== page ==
And, I’d actually cite the stuff No. 5 does, along with what I just mentioned, before nuclear power, anymore, as an example of anti-science among certain liberal to left- liberal types.

    That said, some far-left enviros come up with wacky anti-nuclear arguments. I read one yesterday, sorry, no URL, that said, because nuclear elements have half-lifes of, say, 12,000 years, we ought to wait that long, since the invention of human nuclear fission, to actually use nuclear power. By that logic, we should be waiting about 130 million years from the drilling of the first oil well to putting gasoline in a car tank.

    @Marlon Delgado … AHH, there’s the harm of “pseudoskeptics” like Shermer and P&T, who have migled libertarianism with skepticism. Brian Dunning is another. Their defenders ask “what’s the harm,” and your wrong ideas about what skepticism is, answer that to a T. They’re as bad, if not worse, than “gnu atheists.” But, it appears you WANT to believe that, going by the rest of your post. James Hansen, as well as Monbiot, are among the top “climate worriers,” not deniers. And, Abbey? He was an anarchist first, libertarian second, environmentalist third. He was NOT a “social conservative.” WTF?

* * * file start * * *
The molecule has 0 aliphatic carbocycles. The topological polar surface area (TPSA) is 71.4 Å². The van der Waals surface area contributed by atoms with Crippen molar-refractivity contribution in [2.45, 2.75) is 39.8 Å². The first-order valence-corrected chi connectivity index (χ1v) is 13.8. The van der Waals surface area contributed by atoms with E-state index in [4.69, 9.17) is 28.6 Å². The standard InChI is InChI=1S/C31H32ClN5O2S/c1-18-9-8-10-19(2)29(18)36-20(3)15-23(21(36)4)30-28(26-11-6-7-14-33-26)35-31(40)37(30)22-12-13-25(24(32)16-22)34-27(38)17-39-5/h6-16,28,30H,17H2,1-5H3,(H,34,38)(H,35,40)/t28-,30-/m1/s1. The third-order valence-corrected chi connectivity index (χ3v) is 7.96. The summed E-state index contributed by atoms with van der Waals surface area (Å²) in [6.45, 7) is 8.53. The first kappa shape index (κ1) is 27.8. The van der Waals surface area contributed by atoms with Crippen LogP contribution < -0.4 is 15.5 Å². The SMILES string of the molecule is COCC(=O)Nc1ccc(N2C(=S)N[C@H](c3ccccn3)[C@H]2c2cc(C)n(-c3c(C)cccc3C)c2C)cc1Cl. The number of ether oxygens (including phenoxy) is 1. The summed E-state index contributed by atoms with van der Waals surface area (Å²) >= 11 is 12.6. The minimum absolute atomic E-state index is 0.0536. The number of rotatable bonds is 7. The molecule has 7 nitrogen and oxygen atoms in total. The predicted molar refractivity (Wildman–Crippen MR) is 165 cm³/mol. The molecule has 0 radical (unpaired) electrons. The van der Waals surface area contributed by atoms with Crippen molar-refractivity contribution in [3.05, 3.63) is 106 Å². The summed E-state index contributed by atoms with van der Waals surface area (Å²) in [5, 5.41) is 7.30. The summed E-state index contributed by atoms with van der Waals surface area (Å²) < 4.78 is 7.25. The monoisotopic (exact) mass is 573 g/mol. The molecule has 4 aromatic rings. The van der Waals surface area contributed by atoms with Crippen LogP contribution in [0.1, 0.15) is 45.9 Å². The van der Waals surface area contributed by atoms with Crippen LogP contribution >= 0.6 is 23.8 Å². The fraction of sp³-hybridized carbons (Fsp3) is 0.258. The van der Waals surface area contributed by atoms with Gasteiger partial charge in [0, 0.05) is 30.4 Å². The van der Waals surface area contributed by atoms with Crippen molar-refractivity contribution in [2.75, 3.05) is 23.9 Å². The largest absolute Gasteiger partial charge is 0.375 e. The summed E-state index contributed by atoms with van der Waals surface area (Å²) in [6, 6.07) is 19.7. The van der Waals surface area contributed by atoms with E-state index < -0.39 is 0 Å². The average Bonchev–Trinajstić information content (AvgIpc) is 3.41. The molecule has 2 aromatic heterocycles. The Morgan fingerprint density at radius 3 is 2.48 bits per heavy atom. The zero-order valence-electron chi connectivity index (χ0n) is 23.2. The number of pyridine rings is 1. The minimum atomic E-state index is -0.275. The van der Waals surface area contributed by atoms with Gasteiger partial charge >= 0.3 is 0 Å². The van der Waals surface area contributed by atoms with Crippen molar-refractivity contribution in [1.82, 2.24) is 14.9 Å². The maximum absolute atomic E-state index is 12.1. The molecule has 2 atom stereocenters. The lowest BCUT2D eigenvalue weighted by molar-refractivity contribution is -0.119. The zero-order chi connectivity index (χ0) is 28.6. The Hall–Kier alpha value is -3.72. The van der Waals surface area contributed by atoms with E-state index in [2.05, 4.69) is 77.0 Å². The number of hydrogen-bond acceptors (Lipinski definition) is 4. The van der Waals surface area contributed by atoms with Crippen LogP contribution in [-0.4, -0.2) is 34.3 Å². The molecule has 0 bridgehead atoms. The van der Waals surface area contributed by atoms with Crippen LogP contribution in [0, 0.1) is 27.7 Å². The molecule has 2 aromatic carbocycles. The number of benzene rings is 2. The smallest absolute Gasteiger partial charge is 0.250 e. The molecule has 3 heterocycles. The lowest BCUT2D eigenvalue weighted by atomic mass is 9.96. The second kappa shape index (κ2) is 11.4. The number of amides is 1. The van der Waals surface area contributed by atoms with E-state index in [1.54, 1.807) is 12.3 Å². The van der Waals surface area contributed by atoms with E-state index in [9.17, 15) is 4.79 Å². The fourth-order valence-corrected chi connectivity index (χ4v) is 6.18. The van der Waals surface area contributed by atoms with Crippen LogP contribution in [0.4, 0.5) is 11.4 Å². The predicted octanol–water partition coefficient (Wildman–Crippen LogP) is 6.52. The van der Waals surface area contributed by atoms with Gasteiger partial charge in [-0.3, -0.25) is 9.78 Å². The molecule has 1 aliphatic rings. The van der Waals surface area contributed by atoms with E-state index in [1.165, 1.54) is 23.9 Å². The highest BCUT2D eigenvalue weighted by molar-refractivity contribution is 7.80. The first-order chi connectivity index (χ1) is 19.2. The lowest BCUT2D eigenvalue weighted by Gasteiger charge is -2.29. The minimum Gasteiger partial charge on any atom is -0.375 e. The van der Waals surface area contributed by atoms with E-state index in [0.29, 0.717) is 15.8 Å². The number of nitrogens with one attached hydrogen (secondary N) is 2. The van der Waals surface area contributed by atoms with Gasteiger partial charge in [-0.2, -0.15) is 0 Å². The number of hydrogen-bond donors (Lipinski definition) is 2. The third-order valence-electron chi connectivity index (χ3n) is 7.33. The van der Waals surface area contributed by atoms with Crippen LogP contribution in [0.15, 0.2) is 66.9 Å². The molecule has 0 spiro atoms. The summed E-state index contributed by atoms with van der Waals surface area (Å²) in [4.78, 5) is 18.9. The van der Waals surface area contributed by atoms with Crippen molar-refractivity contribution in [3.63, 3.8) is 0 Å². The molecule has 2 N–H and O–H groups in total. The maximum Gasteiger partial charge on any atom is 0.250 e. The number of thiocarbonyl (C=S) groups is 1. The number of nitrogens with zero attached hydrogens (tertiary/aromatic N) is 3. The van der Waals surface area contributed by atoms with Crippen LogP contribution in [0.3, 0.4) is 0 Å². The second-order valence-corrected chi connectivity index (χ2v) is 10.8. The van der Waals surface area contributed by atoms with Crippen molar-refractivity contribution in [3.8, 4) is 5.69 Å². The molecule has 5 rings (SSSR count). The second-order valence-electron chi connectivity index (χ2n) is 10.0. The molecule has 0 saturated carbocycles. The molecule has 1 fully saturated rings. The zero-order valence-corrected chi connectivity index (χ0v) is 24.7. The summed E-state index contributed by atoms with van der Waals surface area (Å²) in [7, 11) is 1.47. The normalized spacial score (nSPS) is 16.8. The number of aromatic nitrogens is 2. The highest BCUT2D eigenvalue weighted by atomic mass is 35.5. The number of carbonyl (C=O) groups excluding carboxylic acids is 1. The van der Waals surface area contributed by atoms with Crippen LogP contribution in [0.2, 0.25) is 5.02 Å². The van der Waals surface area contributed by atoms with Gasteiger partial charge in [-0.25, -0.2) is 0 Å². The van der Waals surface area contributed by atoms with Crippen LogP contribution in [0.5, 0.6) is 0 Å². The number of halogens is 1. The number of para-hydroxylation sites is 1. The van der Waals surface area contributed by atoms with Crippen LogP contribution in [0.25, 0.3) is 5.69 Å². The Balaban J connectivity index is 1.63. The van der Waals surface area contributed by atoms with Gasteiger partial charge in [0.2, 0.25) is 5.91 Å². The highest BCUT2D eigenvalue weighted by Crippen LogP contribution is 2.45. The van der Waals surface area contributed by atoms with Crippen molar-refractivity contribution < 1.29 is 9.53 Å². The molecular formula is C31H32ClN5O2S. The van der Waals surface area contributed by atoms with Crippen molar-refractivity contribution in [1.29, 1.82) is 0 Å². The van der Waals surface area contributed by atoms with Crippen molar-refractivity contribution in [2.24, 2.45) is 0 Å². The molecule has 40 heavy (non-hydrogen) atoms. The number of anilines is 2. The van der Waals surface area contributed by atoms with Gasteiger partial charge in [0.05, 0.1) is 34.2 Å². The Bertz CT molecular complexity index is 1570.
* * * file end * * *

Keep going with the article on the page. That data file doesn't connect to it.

10. er – am I missing something – where in the world do nukes come unsubsidised? So how does it become a “conservative” option?

    Apart from that my main difficulty with nukes comes from my orginal lab experience.

    Familiarity breeds contempt and people just get careless.